I came home from the drugstore to find Huck in tears. His friends across the street have been away for a week, and just got late last night. He’d been eager to get through lunch so he could go play with them. Lunch, under the supervision of his big sisters, was what was happening while I ran to the store. Upon my return, he was waiting at the door, the picture of tragedy.
He poured out his tale of woe: something had gone wrong at lunch, and Rose had decreed that he wouldn’t be allowed to play with the friends today. This sounded…unlikely, so I sought out Rose for clarification.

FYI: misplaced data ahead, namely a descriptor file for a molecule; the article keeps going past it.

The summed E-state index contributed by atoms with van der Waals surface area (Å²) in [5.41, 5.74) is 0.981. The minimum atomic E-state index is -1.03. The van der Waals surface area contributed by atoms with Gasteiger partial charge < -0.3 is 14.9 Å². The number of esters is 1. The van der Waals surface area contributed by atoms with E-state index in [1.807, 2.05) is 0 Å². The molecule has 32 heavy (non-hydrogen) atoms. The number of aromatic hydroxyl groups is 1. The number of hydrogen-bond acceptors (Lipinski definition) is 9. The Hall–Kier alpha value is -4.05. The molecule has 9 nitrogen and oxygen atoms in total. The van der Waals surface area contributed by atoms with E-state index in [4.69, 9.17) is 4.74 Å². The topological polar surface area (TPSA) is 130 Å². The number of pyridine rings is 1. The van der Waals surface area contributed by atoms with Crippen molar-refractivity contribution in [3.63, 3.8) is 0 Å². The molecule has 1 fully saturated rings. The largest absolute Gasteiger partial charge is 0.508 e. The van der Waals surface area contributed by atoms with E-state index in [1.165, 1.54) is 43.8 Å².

She burst out laughing. “The boys were squabbling at the table,” she informed me. “So I told them if they couldn’t get along, they wouldn’t be able to play.”
Because, you know, if you’re a seven-year-old boy of tumultuous emotions, “if you can’t get along with your brother” is an injunction tantamount to “never.”
The Gingerbread Man, or: The Difference Between Ages Three and Six